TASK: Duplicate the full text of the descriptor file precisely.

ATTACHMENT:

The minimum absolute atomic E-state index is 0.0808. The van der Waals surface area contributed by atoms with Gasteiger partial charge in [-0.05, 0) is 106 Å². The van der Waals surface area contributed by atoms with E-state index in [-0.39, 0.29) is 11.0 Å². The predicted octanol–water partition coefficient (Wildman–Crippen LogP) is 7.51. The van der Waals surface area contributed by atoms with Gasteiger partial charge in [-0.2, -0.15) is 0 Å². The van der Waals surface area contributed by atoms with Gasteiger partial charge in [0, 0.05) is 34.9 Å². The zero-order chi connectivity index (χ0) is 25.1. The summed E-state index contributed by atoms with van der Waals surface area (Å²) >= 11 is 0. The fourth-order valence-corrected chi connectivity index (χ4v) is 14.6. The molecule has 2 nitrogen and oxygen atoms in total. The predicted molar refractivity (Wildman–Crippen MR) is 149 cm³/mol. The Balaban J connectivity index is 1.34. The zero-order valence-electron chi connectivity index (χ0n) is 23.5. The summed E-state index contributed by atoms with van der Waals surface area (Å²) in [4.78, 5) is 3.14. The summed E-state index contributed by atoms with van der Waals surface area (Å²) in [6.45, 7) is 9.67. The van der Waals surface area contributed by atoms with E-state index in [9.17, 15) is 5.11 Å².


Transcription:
The minimum absolute atomic E-state index is 0.0808. The van der Waals surface area contributed by atoms with Gasteiger partial charge in [-0.05, 0) is 106 Å². The van der Waals surface area contributed by atoms with E-state index in [-0.39, 0.29) is 11.0 Å². The predicted octanol–water partition coefficient (Wildman–Crippen LogP) is 7.51. The van der Waals surface area contributed by atoms with Gasteiger partial charge in [-0.2, -0.15) is 0 Å². The van der Waals surface area contributed by atoms with Gasteiger partial charge in [0, 0.05) is 34.9 Å². The zero-order chi connectivity index (χ0) is 25.1. The summed E-state index contributed by atoms with van der Waals surface area (Å²) >= 11 is 0. The fourth-order valence-corrected chi connectivity index (χ4v) is 14.6. The molecule has 2 nitrogen and oxygen atoms in total. The predicted molar refractivity (Wildman–Crippen MR) is 149 cm³/mol. The Balaban J connectivity index is 1.34. The zero-order valence-electron chi connectivity index (χ0n) is 23.5. The summed E-state index contributed by atoms with van der Waals surface area (Å²) in [4.78, 5) is 3.14. The summed E-state index contributed by atoms with van der Waals surface area (Å²) in [6.45, 7) is 9.67. The van der Waals surface area contributed by atoms with E-state index in [9.17, 15) is 5.11 Å².